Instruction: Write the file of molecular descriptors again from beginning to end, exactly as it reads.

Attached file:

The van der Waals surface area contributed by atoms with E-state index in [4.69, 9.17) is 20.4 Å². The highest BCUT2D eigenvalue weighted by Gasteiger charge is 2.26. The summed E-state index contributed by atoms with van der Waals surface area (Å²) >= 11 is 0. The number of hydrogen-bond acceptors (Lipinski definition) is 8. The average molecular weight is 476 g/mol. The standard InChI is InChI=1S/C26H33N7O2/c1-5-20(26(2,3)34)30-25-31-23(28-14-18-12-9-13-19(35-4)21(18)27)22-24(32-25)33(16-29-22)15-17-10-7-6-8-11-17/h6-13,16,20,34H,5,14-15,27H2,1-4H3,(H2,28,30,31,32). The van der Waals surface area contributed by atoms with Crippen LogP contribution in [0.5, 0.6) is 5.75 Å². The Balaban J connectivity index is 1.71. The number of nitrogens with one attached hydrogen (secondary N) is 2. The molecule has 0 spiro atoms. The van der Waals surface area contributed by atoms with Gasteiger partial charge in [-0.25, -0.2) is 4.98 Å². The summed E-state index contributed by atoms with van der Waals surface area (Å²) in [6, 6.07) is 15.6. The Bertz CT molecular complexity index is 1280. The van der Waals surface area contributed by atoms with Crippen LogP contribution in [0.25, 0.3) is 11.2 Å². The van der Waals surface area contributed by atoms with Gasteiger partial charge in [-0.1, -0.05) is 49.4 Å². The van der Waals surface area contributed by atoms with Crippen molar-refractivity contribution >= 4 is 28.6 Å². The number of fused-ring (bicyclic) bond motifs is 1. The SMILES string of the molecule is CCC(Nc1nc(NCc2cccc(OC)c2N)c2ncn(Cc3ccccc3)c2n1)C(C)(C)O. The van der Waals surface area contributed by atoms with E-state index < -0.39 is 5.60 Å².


The van der Waals surface area contributed by atoms with E-state index in [4.69, 9.17) is 20.4 Å². The highest BCUT2D eigenvalue weighted by Gasteiger charge is 2.26. The summed E-state index contributed by atoms with van der Waals surface area (Å²) >= 11 is 0. The number of hydrogen-bond acceptors (Lipinski definition) is 8. The average molecular weight is 476 g/mol. The standard InChI is InChI=1S/C26H33N7O2/c1-5-20(26(2,3)34)30-25-31-23(28-14-18-12-9-13-19(35-4)21(18)27)22-24(32-25)33(16-29-22)15-17-10-7-6-8-11-17/h6-13,16,20,34H,5,14-15,27H2,1-4H3,(H2,28,30,31,32). The van der Waals surface area contributed by atoms with Crippen LogP contribution in [0.5, 0.6) is 5.75 Å². The Balaban J connectivity index is 1.71. The number of nitrogens with one attached hydrogen (secondary N) is 2. The molecule has 0 spiro atoms. The van der Waals surface area contributed by atoms with Gasteiger partial charge in [-0.25, -0.2) is 4.98 Å². The summed E-state index contributed by atoms with van der Waals surface area (Å²) in [6, 6.07) is 15.6. The Bertz CT molecular complexity index is 1280. The van der Waals surface area contributed by atoms with Crippen LogP contribution in [0.25, 0.3) is 11.2 Å². The van der Waals surface area contributed by atoms with Gasteiger partial charge in [-0.1, -0.05) is 49.4 Å². The van der Waals surface area contributed by atoms with Crippen molar-refractivity contribution >= 4 is 28.6 Å². The number of fused-ring (bicyclic) bond motifs is 1. The SMILES string of the molecule is CCC(Nc1nc(NCc2cccc(OC)c2N)c2ncn(Cc3ccccc3)c2n1)C(C)(C)O. The van der Waals surface area contributed by atoms with E-state index < -0.39 is 5.60 Å².